6 Tips for Motorcyclists Riding in Groups
Spring is in the air once more, and the warmer temperatures may make you want to take your motorcycle out for a leisurely drive. If you’re planning to ride your motorcycle with a group, there are some things you want to keep in mind to stay safe on the road.
To start, the Motorcycle Safety Foundation has a brief guide that can help refresh your memory.
In addition, here are my tips for staying safe on the road as a group:
- Have a group meeting first. Before you get out on the road, have a quick meeting with the group you’re planning to ride with, so you can discuss the route you plan to take, as well as where you plan to stop to rest or refuel.
- Assign a lead rider or tail/sweep rider. You want to make sure both are among your more experienced riders, and that both are already well acquainted with group riding. In particular, the lead rider should be well aware of everyone’s riding skill level and style.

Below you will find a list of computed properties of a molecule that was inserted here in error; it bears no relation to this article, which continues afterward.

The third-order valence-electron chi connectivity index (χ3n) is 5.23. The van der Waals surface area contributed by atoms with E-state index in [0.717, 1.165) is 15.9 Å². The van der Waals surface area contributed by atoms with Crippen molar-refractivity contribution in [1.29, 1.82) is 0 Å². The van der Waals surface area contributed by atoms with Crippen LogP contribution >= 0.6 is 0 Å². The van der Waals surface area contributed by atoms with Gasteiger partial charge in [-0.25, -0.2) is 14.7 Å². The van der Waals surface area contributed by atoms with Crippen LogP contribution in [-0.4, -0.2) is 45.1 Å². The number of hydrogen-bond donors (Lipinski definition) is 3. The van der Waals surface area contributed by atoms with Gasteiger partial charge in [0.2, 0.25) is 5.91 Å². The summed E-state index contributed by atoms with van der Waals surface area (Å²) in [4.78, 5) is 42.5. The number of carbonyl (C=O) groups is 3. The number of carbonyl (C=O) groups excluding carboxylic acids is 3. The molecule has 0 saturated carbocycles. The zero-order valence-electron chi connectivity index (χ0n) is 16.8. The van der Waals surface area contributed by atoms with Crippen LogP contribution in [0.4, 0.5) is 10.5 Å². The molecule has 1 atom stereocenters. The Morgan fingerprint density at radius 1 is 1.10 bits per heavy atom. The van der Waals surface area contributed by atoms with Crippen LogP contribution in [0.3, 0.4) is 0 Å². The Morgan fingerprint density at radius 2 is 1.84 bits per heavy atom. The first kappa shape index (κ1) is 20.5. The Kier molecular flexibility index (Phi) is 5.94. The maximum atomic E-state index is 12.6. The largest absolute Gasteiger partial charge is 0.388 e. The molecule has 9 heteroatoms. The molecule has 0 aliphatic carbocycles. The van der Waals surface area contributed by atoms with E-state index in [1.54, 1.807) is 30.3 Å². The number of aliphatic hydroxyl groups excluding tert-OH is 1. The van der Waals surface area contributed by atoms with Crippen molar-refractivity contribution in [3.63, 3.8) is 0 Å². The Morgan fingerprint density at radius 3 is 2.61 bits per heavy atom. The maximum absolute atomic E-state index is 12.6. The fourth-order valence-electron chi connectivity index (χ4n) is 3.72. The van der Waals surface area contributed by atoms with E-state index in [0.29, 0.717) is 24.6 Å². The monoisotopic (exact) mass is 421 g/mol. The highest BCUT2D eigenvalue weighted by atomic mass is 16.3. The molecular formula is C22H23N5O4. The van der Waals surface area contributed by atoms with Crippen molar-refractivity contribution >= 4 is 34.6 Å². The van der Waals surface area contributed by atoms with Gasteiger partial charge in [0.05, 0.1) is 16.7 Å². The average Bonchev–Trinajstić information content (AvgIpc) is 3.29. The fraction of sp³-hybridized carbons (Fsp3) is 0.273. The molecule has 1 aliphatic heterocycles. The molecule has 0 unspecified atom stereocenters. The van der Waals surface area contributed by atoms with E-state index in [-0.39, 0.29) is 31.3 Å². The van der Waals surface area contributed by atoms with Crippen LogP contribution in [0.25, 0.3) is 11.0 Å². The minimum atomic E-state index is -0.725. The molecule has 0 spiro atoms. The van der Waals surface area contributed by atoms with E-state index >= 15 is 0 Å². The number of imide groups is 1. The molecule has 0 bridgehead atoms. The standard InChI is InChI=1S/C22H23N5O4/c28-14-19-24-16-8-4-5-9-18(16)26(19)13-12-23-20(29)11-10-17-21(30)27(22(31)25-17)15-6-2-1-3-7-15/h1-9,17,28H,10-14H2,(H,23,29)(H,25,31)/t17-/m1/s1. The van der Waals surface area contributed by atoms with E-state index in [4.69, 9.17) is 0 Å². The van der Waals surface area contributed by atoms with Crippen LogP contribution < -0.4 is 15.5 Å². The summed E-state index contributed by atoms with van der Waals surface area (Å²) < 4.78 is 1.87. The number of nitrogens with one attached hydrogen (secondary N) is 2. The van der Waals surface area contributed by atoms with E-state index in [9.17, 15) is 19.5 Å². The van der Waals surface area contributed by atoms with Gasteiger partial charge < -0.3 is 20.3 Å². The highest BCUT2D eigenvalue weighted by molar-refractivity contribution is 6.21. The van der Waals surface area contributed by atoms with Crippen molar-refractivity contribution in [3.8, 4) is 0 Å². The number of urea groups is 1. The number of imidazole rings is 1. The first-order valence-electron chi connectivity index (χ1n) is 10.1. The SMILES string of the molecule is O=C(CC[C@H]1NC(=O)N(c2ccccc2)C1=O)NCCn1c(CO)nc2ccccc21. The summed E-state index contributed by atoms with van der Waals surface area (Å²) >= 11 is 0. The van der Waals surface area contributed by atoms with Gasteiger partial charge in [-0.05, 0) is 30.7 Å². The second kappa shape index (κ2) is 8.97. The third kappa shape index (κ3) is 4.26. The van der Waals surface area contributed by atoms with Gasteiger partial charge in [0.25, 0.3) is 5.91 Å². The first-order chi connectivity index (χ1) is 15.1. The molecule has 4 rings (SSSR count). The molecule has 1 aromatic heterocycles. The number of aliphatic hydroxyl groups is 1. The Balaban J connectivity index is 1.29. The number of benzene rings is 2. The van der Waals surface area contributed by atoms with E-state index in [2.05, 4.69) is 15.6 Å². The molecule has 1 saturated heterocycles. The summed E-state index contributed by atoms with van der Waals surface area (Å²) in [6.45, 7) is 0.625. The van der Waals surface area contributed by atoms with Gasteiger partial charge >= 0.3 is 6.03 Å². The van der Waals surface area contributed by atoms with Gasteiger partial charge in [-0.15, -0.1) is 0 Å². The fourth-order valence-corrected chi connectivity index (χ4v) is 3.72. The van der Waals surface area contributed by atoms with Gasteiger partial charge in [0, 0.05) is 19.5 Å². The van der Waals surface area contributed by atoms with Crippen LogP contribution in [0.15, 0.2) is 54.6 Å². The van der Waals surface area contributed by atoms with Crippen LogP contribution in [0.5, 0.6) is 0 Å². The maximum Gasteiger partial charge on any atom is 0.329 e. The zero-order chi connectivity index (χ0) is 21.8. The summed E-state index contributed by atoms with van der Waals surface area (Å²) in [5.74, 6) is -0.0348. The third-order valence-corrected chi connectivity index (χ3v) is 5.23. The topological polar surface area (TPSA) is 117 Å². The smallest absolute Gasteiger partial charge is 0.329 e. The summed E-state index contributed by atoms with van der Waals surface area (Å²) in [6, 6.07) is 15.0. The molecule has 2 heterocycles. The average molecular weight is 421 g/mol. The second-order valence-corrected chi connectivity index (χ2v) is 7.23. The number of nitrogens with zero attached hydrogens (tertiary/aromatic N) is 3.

- Fuel up and don’t rush. Give yourself extra time to leave before your planned start time, so you aren’t in a rush to go. Also be sure to fill your tank in advance so you have a full tank of gas for the trip.
- Be prepared for emergencies. No one wants to assume the worst, but for your own safety and the safety of everyone in your group you should be prepared in case an emergency should occur. Make sure to pack a tool kit and a first aid kit—and don’t forget to bring your cellphone.
- Ride in formation whenever possible. Once you’re on the road, allow proper spacing between bikes so each rider has sufficient amount of space to maneuver and react to any possible hazards on the road. Avoid side by side riding if at all possible so there’s room if you need to swerve quickly to avoid an unexpected hazard on the road.
- Know where the next rest stop is. If you do get separated from your group, make sure you know where the next rest stop area will be so you can eventually catch up with the rest of your group.
Whether you’re riding on your own or in a group, it’s important to be mindful of motorcycle safety rules as well as your own personal safety on the road.